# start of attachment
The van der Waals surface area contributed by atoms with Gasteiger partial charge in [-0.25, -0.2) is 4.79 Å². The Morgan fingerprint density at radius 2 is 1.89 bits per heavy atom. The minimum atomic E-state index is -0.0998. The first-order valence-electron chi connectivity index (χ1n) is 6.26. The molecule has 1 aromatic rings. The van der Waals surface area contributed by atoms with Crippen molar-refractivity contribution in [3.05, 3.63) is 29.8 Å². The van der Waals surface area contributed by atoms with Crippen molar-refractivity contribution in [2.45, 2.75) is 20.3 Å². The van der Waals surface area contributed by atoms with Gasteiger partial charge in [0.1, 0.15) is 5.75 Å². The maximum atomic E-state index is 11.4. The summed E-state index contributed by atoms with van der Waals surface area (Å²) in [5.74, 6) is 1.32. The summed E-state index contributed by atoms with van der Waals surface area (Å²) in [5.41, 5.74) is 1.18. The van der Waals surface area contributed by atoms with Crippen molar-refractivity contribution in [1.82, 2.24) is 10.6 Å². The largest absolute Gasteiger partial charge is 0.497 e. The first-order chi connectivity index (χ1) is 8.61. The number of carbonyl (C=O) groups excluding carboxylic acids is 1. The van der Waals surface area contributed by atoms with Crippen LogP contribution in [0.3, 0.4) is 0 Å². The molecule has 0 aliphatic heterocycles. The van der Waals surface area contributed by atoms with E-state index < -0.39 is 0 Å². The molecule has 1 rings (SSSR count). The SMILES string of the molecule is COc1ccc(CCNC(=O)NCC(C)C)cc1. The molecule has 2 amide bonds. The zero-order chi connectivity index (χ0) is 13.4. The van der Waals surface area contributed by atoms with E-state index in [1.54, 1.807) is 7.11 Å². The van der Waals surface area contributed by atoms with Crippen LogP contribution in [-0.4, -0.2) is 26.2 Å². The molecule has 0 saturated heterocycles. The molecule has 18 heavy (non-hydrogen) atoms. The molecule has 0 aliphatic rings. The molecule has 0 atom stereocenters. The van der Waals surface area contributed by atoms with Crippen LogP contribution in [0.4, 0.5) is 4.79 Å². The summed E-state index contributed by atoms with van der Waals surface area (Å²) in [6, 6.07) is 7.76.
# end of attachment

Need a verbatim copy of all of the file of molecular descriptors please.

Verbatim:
The van der Waals surface area contributed by atoms with Gasteiger partial charge in [-0.25, -0.2) is 4.79 Å². The Morgan fingerprint density at radius 2 is 1.89 bits per heavy atom. The minimum atomic E-state index is -0.0998. The first-order valence-electron chi connectivity index (χ1n) is 6.26. The molecule has 1 aromatic rings. The van der Waals surface area contributed by atoms with Crippen molar-refractivity contribution in [3.05, 3.63) is 29.8 Å². The van der Waals surface area contributed by atoms with Crippen molar-refractivity contribution in [2.45, 2.75) is 20.3 Å². The van der Waals surface area contributed by atoms with Gasteiger partial charge in [0.1, 0.15) is 5.75 Å². The maximum atomic E-state index is 11.4. The summed E-state index contributed by atoms with van der Waals surface area (Å²) in [5.74, 6) is 1.32. The summed E-state index contributed by atoms with van der Waals surface area (Å²) in [5.41, 5.74) is 1.18. The van der Waals surface area contributed by atoms with Crippen molar-refractivity contribution in [1.82, 2.24) is 10.6 Å². The largest absolute Gasteiger partial charge is 0.497 e. The first-order chi connectivity index (χ1) is 8.61. The number of carbonyl (C=O) groups excluding carboxylic acids is 1. The van der Waals surface area contributed by atoms with Crippen LogP contribution in [0.3, 0.4) is 0 Å². The molecule has 0 aliphatic heterocycles. The van der Waals surface area contributed by atoms with E-state index < -0.39 is 0 Å². The molecule has 1 rings (SSSR count). The SMILES string of the molecule is COc1ccc(CCNC(=O)NCC(C)C)cc1. The molecule has 2 amide bonds. The zero-order chi connectivity index (χ0) is 13.4. The van der Waals surface area contributed by atoms with E-state index in [1.54, 1.807) is 7.11 Å². The van der Waals surface area contributed by atoms with Crippen LogP contribution in [-0.4, -0.2) is 26.2 Å². The molecule has 0 saturated heterocycles. The molecule has 18 heavy (non-hydrogen) atoms. The molecule has 0 aliphatic rings. The molecule has 0 atom stereocenters. The van der Waals surface area contributed by atoms with Crippen LogP contribution in [0.4, 0.5) is 4.79 Å². The summed E-state index contributed by atoms with van der Waals surface area (Å²) in [6, 6.07) is 7.76.